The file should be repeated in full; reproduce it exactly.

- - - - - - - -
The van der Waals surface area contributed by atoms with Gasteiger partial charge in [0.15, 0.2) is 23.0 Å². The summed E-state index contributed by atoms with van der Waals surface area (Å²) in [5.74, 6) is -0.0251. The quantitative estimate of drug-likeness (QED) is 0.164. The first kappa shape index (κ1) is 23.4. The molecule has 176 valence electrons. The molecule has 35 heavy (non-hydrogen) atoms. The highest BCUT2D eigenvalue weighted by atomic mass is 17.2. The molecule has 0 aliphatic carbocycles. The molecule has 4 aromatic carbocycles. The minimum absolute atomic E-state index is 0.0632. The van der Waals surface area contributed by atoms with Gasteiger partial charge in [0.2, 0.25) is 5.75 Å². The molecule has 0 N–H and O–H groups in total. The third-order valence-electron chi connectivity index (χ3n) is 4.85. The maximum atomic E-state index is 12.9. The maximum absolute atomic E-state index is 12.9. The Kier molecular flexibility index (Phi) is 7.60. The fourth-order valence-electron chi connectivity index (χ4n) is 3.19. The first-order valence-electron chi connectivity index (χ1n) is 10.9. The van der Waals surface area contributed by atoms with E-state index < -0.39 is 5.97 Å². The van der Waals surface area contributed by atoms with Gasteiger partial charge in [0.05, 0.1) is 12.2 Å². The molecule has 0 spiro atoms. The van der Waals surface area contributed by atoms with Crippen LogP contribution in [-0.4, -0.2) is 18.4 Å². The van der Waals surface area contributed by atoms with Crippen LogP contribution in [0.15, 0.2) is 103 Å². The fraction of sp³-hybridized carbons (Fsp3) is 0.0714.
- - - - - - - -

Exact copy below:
The van der Waals surface area contributed by atoms with Gasteiger partial charge in [0.15, 0.2) is 23.0 Å². The summed E-state index contributed by atoms with van der Waals surface area (Å²) in [5.74, 6) is -0.0251. The quantitative estimate of drug-likeness (QED) is 0.164. The first kappa shape index (κ1) is 23.4. The molecule has 176 valence electrons. The molecule has 35 heavy (non-hydrogen) atoms. The highest BCUT2D eigenvalue weighted by atomic mass is 17.2. The molecule has 0 aliphatic carbocycles. The molecule has 4 aromatic carbocycles. The minimum absolute atomic E-state index is 0.0632. The van der Waals surface area contributed by atoms with Gasteiger partial charge in [0.2, 0.25) is 5.75 Å². The molecule has 0 N–H and O–H groups in total. The third-order valence-electron chi connectivity index (χ3n) is 4.85. The maximum atomic E-state index is 12.9. The maximum absolute atomic E-state index is 12.9. The Kier molecular flexibility index (Phi) is 7.60. The fourth-order valence-electron chi connectivity index (χ4n) is 3.19. The first-order valence-electron chi connectivity index (χ1n) is 10.9. The van der Waals surface area contributed by atoms with E-state index < -0.39 is 5.97 Å². The van der Waals surface area contributed by atoms with Gasteiger partial charge in [0.05, 0.1) is 12.2 Å². The molecule has 0 spiro atoms. The van der Waals surface area contributed by atoms with Crippen LogP contribution in [-0.4, -0.2) is 18.4 Å². The van der Waals surface area contributed by atoms with Crippen LogP contribution in [0.15, 0.2) is 103 Å². The fraction of sp³-hybridized carbons (Fsp3) is 0.0714.